March 31st, 2014

News | February 13th, 2012
Munroe-Blum comments on Jutras Report
Nearly two months after the release of the internal investigation into the events of November 10, Principal Heather Munroe-Blum has issued her response. The Jutras Report, which was conducted by Dean of Law Daniel Jutras at the request of Munroe-Blum, was released to the public on December 15. The report made six recommendations to University authorities

Click here for The Daily’s exclusive interview with Principal Heather Munroe-Blum on her response to the Jutras Report and last week’s #6party occupation. Read the report here.

Nearly two months after the release of the internal investigation into the events of November 10, Principal Heather Munroe-Blum has issued her response.

The Jutras Report, which was conducted by Dean of Law Daniel Jutras at the request of Munroe-Blum, was released to the public on December 15. The report made six recommendations to University authorities.

The recommendations came in the wake of the November 10 occupation of the James Administration building, which ended with Montreal riot police driving demonstrators off campus using pepper spray and tear gas.

Munroe-Blum has accepted all six of Jutras’ recommendations. In her response, she outlined the various ways that senior administration has already begun, and will continue, to follow the recommendations.

Munroe-Blum pointed out that “the senior administration also has a responsibility to the community to promote and protect this culture and, additionally, to ensure the safety, security, and well being of all on the McGill campuses.”

In response to Jutras’ first recommendation – that “University authorities should provide and participate in a forum open to all members of the University community to discuss the meaning and scope of rights of free expression and peaceful assembly on campus” – Munroe-Blum announced that Dean of Arts Christopher Manfredi will be chairing an Open Forum, supported by an Advisory Group.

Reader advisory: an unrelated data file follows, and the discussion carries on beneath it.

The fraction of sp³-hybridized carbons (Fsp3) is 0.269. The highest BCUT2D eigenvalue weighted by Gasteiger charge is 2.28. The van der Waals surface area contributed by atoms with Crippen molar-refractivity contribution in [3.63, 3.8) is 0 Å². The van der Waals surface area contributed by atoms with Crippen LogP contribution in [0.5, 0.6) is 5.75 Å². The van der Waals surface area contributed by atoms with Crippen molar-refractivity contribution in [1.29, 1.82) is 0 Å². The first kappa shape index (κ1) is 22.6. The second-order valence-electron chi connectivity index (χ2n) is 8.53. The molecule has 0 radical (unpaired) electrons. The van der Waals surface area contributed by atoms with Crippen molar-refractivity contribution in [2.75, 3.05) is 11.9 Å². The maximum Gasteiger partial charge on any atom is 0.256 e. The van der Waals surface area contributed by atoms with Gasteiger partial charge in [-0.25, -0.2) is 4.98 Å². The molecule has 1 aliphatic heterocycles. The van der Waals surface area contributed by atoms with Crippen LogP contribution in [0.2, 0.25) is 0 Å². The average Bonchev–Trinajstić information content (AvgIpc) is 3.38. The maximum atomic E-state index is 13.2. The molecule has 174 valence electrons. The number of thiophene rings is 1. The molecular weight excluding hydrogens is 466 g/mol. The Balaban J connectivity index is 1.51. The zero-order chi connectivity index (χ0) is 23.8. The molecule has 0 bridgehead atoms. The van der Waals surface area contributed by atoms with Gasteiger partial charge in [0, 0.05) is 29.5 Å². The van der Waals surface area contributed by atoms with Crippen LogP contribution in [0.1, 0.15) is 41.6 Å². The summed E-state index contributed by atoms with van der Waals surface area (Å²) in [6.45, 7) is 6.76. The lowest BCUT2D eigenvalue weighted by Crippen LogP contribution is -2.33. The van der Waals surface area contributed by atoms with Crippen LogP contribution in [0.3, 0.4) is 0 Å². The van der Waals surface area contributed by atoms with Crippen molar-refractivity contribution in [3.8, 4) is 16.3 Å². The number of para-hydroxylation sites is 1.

The Group will include “faculty, students, administrative and support staff, and alumni or other engaged members of our community.” Manfredi will report at the end of his consultation, and the report will be shared with the University’s governing bodies and the McGill community. The Open Forum has a blog, on which Manfredi states that he “looks forward to hearing from all McGillians.”

According to SSMU President Maggie Knight, SSMU has been asked to contribute to the nomination of people to Dean Manfredi’s work group.

“It’s not always completely clear to what extent we are expected to be able to affect what actually happens, versus just listening to us,” she added. “Something [the SSMU] have been striving to communicate is the importance of communicating how feedback from students has been incorporated.”

In an interview with The Daily, Munroe-Blum explained that Manfredi’s Work Group would not be the only venue for consultation with the University.

“Many new avenues have been opened up through the Fall, into the Winter, and some are channels that were there, but that we’re using more actively,” she said.

“I really believe that the Open Forum will be really important to the extent that we can encourage people to come out… It’s really important to have fora that allow a range of views to be expressed, with us and with each other, but this has to be a broad community undertaking.”

Munroe-Blum added that all of these initiatives had been underway since before the second occupation of the James Administration began. The occupation, which began on February 7, lasted five days.